By Allison Proffitt
March 25, 2014 | Bina Technologies announced the details of their new desktop offering this morning, along with a rebranding of their products.
Last month, Bina’s CEO, Narges Bani Asadi, mentioned a “Bina Lite” product
to Bio-IT World. The same genomic analysis as the Bina Box provided would now be available on the desktop. Today the slimmed down version is officially available as Bina Desktop and Bina’s flagship product, Bina Box, will be rebranded Bina Enterprise. All of the Bina appliances as a family will now be called Bina Boxes.
The impetus for Bina Desktop came from changes happening in the market, said Asadi. “There’s a growing number of smaller labs or individual researchers who want to have access to the offerings that we’re building. They really like the features that are in the product, the quality of the data, the speed. But they do not necessarily have a data center or they do not want to go through all the trouble of adding resources to the cluster that they have. They just want an easy way to get started using the product.
“One thing that happened in parallel is that we found that the inefficiencies that exist in some of the institutions because of the dependency of the scientists and researchers on the IT organization,” she said. “They need computers and they need IT people, but really what they care about at the end of the day is their science.”
Asadi said the Bina team developed Bina Desktop to address that problem. Calling the solution a “mini supercomputer in a desktop,” Asadi said the solution is the fastest available for RNA-seq analysis, requires no IT support, and the pricing is so competitive that it is, “way cheaper than if they want to do it themselves.”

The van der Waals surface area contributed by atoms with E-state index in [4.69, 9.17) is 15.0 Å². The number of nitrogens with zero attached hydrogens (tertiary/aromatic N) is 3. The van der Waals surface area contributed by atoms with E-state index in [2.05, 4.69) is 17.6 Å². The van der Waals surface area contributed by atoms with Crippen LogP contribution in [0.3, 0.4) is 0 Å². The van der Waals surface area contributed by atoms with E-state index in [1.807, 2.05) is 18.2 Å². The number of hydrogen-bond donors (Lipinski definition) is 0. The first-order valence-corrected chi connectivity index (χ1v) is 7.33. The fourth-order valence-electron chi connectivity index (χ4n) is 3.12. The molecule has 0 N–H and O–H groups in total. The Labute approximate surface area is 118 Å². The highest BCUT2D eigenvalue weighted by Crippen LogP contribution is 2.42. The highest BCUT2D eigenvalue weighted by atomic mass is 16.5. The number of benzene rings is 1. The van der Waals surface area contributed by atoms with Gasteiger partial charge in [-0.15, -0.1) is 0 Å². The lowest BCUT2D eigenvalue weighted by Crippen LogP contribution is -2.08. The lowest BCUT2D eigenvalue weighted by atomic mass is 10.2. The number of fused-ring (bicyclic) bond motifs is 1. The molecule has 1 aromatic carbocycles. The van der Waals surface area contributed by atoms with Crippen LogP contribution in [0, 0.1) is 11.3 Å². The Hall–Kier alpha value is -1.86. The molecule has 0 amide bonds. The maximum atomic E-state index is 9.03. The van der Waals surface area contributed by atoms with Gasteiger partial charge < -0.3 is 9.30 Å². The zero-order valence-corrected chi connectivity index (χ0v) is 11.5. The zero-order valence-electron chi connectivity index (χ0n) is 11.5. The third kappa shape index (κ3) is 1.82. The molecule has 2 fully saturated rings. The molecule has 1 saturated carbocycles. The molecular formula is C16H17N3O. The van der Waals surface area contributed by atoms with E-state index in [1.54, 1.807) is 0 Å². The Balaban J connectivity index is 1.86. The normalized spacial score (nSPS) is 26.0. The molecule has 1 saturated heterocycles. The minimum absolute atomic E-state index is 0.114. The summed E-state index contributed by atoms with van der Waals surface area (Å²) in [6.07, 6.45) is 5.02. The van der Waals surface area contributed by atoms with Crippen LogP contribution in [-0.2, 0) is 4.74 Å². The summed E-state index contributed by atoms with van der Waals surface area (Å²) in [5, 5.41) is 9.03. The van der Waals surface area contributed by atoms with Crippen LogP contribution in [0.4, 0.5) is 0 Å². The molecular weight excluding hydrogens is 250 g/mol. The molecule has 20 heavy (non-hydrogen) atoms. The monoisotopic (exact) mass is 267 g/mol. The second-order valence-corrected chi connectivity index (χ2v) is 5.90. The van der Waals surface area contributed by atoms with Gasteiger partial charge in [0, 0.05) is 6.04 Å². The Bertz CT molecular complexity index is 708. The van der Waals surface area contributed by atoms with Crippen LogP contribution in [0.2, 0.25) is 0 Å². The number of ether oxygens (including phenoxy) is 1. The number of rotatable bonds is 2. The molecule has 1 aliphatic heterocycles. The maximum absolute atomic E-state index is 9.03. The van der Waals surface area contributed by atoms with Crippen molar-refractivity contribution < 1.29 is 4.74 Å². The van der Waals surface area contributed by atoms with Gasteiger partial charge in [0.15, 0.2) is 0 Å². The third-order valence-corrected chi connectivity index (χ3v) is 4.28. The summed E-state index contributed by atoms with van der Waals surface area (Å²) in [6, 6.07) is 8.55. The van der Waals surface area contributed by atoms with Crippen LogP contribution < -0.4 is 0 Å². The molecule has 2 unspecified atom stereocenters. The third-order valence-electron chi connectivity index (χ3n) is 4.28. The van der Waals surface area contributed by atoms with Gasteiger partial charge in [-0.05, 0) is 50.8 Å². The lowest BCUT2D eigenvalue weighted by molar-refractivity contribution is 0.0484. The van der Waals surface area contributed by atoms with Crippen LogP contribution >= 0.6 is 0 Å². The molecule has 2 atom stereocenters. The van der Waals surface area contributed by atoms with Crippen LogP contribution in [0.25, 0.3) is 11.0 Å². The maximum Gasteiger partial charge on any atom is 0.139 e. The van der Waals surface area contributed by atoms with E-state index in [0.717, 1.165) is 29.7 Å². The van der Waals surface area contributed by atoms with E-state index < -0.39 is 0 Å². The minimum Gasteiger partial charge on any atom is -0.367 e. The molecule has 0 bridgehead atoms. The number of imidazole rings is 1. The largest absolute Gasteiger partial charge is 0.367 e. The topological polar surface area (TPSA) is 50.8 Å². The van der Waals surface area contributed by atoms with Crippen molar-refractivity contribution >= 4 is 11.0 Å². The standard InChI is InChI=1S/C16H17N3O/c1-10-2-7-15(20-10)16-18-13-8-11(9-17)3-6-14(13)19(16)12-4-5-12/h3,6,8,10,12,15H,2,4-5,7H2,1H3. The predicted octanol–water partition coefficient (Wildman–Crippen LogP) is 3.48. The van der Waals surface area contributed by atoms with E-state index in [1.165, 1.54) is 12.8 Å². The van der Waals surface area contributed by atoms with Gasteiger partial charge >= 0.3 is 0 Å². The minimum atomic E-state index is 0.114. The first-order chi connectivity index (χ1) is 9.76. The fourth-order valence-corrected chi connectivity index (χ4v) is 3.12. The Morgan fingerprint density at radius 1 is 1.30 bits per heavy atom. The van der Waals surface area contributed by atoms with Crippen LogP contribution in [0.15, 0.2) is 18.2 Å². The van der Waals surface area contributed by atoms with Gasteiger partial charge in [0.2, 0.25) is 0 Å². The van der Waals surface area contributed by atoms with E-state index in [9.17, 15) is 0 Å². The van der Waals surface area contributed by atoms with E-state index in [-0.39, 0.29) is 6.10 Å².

Bina desktop is small enough to fit under a scientists’ desk, performs the same complex whole genome, whole exome, targeted gene panels, and RNASeq analyses as Bina Enterprise. The software is the same, explained Gianfranco de Feo, Bina’s VP of Marketing. The hardware is smaller, and with fewer compute nodes throughput is lower.
The user interface is also the same and features drop down menus. “Select what you want and go,” de Feo said. “You don’t need to be a bioinformatics expert to run and analyze and visualize and look at the quality control metrics and things like that.”
de Feo said the ease of use is a particular selling point to smaller labs. “The ability to interact with the same software that the big boys are using is really making a significant impact in the work they’re doing in their own labs, because right now they’re waiting months for their computer centers or they’re just not doing the studies because they don’t have the capabilities to analyze the data in the way that we would be able to give them.”